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Friday, 16 November 2007


By Rabon Saip of Elder Times

I have written before about my friend and maestro, Juan Espinoza, with whom I worked in Mexico, but I don’t think I could ever exhaust the potential for story he brought to my life. Much of my time with him seems to have been spent in another dimension, a liminal threshold between two different worlds.

He was not an imposing figure, five feet seven or so and slender, but being around him in the context of learning how to build stringed instruments touched me with the easy magnitude and eloquence of his spirit.

I learned from him by osmosis, by witnessing his attitude and the movement of his hands at work. And there were times I would have sworn he was committing magic; so calm and efficient was the grace with which he accomplished difficult tasks. Yes, obviously he was skilled, but more than that, he was "connected."

I suppose one could compare this connection to "the Force," as in the Star Wars movies. But no, it was not so much like that energy related to martial arts; it was more like "the Source," related to the universal energy of creativity. It was through Juan that I learned to let go of the illusion of control and "allow" the work to happen, to trust, to rely on the mystery of "flow."

It was a learning I would try to apply, with varying degrees of success, to areas of my life other than woodworking.

When we first started our time together, Juan and I had few words in common. But, with his efforts to learn some English and mine to learn Spanish, after a while we were able to carry on some degree of conversation. One day I asked him if he had ever played pool, a game with which, due to my eyesight, I’d had an inconsistent relationship. "Por seguro," he said, he enjoyed shooting a game of pool now and then.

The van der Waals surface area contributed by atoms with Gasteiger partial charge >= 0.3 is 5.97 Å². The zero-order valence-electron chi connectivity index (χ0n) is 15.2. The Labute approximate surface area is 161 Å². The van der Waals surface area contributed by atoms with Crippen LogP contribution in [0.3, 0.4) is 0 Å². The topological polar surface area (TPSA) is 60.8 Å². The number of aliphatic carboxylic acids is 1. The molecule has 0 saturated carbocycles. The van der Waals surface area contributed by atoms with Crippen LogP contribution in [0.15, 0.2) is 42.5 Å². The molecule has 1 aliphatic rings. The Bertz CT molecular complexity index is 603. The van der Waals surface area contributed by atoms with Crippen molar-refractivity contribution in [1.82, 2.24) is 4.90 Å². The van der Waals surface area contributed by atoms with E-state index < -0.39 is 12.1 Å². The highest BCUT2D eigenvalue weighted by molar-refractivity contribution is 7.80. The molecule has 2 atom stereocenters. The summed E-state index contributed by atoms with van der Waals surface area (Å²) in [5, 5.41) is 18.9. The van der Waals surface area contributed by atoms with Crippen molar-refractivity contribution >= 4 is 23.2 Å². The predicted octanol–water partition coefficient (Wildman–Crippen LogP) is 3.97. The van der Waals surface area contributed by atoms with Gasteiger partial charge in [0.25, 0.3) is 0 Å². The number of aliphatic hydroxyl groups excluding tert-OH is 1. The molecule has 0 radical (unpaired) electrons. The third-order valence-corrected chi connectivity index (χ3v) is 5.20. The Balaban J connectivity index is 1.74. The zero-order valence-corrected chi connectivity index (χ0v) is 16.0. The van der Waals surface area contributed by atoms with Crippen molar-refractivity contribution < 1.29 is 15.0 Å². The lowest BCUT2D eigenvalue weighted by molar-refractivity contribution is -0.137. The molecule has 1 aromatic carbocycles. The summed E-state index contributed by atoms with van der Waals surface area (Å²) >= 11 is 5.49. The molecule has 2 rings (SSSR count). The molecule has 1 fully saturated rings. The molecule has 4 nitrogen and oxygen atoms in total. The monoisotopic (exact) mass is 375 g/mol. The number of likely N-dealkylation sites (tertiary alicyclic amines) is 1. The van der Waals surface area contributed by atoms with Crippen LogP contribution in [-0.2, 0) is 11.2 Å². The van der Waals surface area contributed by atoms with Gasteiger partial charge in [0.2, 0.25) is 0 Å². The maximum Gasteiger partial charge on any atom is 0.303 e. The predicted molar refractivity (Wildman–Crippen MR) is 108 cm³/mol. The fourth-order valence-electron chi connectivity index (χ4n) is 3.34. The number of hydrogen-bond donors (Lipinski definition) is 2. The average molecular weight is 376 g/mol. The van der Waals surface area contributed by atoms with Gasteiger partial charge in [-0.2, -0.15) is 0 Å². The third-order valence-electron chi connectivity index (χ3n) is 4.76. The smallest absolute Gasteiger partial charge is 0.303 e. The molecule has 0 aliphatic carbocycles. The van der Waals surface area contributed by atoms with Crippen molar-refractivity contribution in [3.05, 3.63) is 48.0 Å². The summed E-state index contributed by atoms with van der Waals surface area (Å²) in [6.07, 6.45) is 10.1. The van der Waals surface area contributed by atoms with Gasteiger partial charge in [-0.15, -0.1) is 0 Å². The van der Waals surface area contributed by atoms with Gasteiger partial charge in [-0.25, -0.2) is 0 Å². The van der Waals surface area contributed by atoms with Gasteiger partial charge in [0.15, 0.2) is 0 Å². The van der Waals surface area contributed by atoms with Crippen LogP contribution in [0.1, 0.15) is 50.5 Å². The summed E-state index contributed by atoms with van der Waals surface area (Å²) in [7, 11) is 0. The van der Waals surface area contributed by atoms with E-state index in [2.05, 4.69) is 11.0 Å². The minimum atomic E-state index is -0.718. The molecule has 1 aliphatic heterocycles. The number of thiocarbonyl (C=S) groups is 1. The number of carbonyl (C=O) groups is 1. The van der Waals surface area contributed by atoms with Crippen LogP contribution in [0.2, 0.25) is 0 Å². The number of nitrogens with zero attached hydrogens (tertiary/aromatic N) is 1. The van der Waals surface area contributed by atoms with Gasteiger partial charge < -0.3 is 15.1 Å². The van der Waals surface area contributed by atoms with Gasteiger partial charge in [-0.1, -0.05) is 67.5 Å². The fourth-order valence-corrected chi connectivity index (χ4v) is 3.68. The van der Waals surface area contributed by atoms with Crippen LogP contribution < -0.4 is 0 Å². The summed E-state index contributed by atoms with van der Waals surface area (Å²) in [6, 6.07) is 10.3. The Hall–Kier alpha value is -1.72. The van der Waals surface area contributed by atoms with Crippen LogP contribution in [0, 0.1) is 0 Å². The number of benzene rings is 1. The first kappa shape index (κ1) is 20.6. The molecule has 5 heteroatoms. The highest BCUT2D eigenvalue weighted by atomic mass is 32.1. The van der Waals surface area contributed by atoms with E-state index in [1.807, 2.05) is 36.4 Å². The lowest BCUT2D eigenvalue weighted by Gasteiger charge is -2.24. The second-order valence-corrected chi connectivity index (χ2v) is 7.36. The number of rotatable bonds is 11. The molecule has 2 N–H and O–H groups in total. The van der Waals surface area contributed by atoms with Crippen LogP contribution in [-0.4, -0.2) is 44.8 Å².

To this day I regret that my best games of pool seemed to be the result of "allowing" the game to happen under the influence. There were times I could run the table with ease, in that Zen zone of looseness between caring and not caring, between attachment and non-attachment, but usually with the lubrication of a few drinks.

At any rate Juan and I agreed to seek out an empty table that very evening. We got together around eight and strolled downtown. There was one major pool hall near the main plaza, but every table was occupied when we got there and others were waiting to play. I had thought this was the only pool hall in town, but Juan indicated there was another place we could try.

We walked several blocks away from the main plaza and came to a nondescript doorway in what appeared to be a residential building. There were no signs or other indications of a pool hall. However, when we opened the door and entered, we were standing at the top of a wide, open flight of stairs leading down to a large room with several pool tables, all but one of which was in play. Then, as though a switch had been thrown, everything stopped.

That silent moment, with Juan and me standing at the top of the stairs and every head in the room turned toward us, is forever held in memory. It didn’t take long to figure out what was happening. My maestro had brought me to a place where I should not have been. The pool hall downtown was okay for gringos, but this place was for locals only.

Most of the men in the room were younger than Juan and didn’t seem at all friendly. In fact, they seemed to me like a pretty tough bunch. When I checked Juan out from the corner of my eye, it was clear he was calm and unperturbed.

I can’t say how long we stood there, but the invisible switch was eventually thrown again, in reverse. And everyone resumed their games as Juan and I headed for the empty table.

Posted by Ronni Bennett at 02:30 AM | Permalink | Email this post


That must have been surreal. I have had no similar experience, except that of woprking in the zone, as we call it. Allowing the "force" to work through you is a wonderful state to be in, and I seek it as often as possible.

I think being open to such a flow of energy, as if one's whole being is occupying another dimension, must be an artist's ultimate creative experience. The finished piece from that time is the one I would want for my own. I could sense your awe at being present as witness.

I wonder if you, too, have occupied that "place," and have pursued your woodworking? I have a love affair with natural woods, decrying paint that is slathered all over the grains' lifeline.

Your decriptive words captured well the atmosphere of that unique moment in the locals' pool room.
Thank your for sharing these stories.

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